In the days that followed they’ve agreed to forget that moment in Arkmend. Lyra was somewhat relieved by the wordless acquiescence, for being weak is not her strong suit.
They set out for Etzion since her declaration is but empty words. They traveled by flight when they can or hid under heavy disguise when they couldn’t. It was with one of those latter times that this curious coincidence concurred.
‘Tis a time in the afternoons when the sun slipped lazily and simple townspeople gravitate towards the warmth of homely hearths and family. Lyra was distracted for she was only human: the fatigue a stark contrast to her palace life and the smell of cook fires painful reminders of the delicacies her palate has slowly forget but rapidly yearn. So, she wasn’t aware of the little girl running full speed with a pile of papers loosely bounded into a notebook clutched against her chest until she rammed herself into Lyra. In a flutter of pages both were confused, Jiube sent airborne on an unexpected trajectory from his original perch upon the princess’s shoulder, Aldebaran a step ahead of gravity and caught her mid fall. The girl, on the other hand, landed backward.
“Are you alright?” There’s nothing better to distract herself from the embarrassment of unexpected intimacy than to direct attention to another: she went to help the girl up while Alde collected pages.
The girl muttered apologies, a hint of bewilderment escaped as she studied the young woman, “Are you from the Capitol?”
“A town close to it, yes,” She’s rehearsed the lies enough.
“What are you writing?” Aldebaran interjected, studying the characters on a page Jiube snatched before it floated into the sewers.
“Nothing worthy of your attention,” the girl snapped, tore the leaf out of his hands and haphazardly piled the mess together before apologizing again, sprinted away.
“Strange,” Lyra stared at the fading shadow, then she turned to her companion to find his brows wrinkled. “What?”
“Does your language’s writing always move like that?”
“What do you mean?”
“It’s nothing, I probably saw wrong. You are alright though?”
So they continued into the night, nearing the edge of this town. Hulouz, it was called, with buildings disagreeing in most, if not all sense of fashion. A faraway tavern sang in all its drunkenness, a wanderer or two cared little for two travelers and an owl. They passed by one of the shops, a clinique, distinguished by a dim light and a simple sign.
Aldebaran lagged behind, thought aloud, “I wonder what they are arguing about.”
“Aren’t you strange for this past hour, seeing moving letters and hearing nothing out of–”
“–kill her one day with myself if you go there tomorrow!”
The roar precedented a clash directly behind the locked doors of the clinique, footsteps, murmurs. The two exchanged a look, thought the speech too morbid to be ignored. So, they edged towards a cracked window.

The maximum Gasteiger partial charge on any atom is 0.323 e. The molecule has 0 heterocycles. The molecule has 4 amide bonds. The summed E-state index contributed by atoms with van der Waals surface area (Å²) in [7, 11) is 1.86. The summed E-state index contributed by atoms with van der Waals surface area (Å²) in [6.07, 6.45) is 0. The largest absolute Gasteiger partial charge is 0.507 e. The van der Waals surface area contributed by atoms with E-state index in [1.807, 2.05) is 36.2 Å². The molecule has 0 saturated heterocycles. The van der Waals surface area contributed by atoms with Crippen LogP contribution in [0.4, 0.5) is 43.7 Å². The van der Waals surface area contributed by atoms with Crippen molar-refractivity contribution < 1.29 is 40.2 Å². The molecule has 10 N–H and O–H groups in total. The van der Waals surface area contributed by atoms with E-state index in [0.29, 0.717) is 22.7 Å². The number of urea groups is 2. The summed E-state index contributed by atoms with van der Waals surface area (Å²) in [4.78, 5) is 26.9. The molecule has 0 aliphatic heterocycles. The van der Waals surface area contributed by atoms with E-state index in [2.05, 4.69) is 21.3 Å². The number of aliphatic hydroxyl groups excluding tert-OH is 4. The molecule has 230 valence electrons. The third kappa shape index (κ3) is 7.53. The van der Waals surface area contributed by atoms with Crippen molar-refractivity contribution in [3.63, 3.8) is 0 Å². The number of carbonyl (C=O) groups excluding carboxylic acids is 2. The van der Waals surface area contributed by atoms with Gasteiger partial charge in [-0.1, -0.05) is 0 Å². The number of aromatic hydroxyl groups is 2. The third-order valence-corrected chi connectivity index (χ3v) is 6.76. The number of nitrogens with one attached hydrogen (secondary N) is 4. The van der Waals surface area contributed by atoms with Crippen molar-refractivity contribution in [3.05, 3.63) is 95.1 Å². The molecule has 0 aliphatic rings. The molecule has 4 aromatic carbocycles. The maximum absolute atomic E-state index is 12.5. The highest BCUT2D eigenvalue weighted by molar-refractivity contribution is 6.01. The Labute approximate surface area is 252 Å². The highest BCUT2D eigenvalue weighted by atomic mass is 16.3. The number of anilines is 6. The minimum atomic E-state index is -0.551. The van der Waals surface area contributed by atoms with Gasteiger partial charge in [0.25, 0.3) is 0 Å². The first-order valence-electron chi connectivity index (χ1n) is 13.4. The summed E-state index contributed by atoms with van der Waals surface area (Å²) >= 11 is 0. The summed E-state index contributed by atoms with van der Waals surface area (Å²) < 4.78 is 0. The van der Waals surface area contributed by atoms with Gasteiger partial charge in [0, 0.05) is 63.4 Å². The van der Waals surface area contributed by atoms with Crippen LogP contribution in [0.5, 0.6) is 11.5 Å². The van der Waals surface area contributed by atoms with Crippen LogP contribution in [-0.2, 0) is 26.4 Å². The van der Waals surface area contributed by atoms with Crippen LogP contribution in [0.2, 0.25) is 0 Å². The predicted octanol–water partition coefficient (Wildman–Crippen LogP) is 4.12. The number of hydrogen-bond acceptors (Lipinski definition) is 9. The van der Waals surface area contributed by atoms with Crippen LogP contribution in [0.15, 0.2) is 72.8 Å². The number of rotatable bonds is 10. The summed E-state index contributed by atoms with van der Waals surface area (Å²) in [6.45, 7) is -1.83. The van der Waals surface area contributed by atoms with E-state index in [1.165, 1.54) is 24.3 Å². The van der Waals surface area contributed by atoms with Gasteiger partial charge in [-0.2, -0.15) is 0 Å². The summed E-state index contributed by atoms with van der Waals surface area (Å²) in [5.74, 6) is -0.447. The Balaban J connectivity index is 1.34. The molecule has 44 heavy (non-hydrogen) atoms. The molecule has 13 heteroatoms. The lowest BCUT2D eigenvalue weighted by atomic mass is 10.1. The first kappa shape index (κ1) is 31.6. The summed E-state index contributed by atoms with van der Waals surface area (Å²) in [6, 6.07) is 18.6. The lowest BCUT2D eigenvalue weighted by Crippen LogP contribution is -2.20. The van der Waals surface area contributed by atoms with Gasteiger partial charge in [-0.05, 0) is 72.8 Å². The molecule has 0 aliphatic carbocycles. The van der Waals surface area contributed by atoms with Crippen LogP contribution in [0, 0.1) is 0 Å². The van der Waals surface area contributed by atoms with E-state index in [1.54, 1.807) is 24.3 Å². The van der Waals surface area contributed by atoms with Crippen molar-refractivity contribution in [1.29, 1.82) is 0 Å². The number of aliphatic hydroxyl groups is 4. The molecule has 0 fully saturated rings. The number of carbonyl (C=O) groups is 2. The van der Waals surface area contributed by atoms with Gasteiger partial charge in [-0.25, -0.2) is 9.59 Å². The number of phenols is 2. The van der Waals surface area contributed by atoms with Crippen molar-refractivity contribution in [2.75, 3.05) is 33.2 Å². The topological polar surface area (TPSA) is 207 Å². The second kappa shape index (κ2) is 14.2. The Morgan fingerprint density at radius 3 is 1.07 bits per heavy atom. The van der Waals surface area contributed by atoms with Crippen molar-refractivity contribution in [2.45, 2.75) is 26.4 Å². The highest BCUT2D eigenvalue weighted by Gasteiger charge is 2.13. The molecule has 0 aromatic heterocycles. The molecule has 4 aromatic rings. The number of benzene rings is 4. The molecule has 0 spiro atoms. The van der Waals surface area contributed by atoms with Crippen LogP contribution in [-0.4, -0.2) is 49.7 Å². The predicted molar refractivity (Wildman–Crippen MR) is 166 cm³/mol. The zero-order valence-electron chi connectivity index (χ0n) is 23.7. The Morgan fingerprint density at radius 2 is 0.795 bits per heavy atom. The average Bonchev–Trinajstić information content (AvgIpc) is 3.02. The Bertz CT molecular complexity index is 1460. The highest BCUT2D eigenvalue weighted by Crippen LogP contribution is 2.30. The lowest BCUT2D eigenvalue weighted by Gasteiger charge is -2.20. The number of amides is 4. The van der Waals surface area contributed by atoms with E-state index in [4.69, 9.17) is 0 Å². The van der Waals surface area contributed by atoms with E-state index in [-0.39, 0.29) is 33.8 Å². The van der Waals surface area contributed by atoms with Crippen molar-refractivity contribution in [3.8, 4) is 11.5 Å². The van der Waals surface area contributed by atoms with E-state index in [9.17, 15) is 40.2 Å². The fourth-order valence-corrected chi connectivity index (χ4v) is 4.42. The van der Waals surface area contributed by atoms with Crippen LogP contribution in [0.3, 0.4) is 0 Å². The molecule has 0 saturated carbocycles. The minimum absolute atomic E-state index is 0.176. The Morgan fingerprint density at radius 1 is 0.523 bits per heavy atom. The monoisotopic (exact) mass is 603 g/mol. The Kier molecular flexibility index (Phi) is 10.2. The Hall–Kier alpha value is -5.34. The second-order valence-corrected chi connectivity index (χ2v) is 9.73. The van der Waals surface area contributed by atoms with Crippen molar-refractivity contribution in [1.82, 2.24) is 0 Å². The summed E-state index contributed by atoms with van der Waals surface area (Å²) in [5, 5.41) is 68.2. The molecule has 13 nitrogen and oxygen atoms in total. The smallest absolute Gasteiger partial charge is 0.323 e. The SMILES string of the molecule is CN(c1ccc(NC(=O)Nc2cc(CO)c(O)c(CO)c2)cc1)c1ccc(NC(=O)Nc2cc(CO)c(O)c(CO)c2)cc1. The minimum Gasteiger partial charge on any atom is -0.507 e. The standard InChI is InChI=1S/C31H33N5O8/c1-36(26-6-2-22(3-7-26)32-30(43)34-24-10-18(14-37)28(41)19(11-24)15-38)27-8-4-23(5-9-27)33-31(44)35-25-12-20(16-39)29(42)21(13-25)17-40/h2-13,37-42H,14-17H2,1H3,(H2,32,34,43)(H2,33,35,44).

“–don’t be like that, they might hear,” A woman aged by her husband’s persistent ignorance pleaded.
“You don’t care for how I feel. You are just here for my money, you vampire, you unsympathetic moron,” The roaring man-child was relentless. “Stop going there, or I will–”
“I will resign tomorrow. Stop making a scene,” anything, the woman would say anything to stop the man.
“You always treat me like you are better, that I know nothing.”
Lyra was ready to leave, for the matters were too personal though the same reason bounded her there.
“It is late, our daughters and guests will hear you–”
“–To hell with those things!”
A flurry of footsteps drumming against stairs introduced another voice, “What do you mean by ‘things,’ is that all we are to you?” One of the daughter, followed by the other, finally could not stay in the safety of their room any longer.
The woman paled, the nightmare refused to end, “Please go back to bed.”
The taller of the two girls find that request almost just as unreasonable as her father, choosing to face the evil, “Why do you always just blame us without thinking about your own faults?”
The father was an abominable mixture of cowardice and childishness, shallow enough to imagine that after all these years he still had a face to uphold to his children; this assumption of ignorance could’ve been one of his greater offenses against his own family.
But the mind slips, seething rage only cool so fast, “Now you are all going against me…and it’s all my fault, huh?”
“And you just proved my point,” The girl stood her ground.
“–None of you understand–”
“–you don’t understand–”
Amongst the mess Lyra found the silent girl, leaving the trifecta of conflict and into the moonlight that settled upon a dining table. The face was familiar, the same as the girl running in the dark had it not be marred by swollen eyes and a strange grin stretched across her face. She turned to the monster, smiled.
Lyra was thoroughly disturbed, darted a look at Alde and Jiube to see that they saw the same thing.
“Would you leave now?” She whispered, Alde did not have time to answer before a voice entered the chaos.
“What type of doctor argues in the middle of the night while housing patients?”
It was an accent of the Capitol, but more importantly, as Lyra shoved Alde aside from the window to see, a voice with its tendency to hide insecurities and concerns with sharp reprimands that she knew too well.
In the darkness she saw the familiar frame, recently descending the flight of stairs with hair and spirits disheveled. She was right.
The man retreated to his shell of manners and blamed his unruly daughters.
The guest smiled, “Strange, I only heard a crying boy. Good night, anyway.”
Lyra fought the urge to call her name, watched as the family also returned upstairs, the women protected by their patriarch’s shame before the next storm strikes again.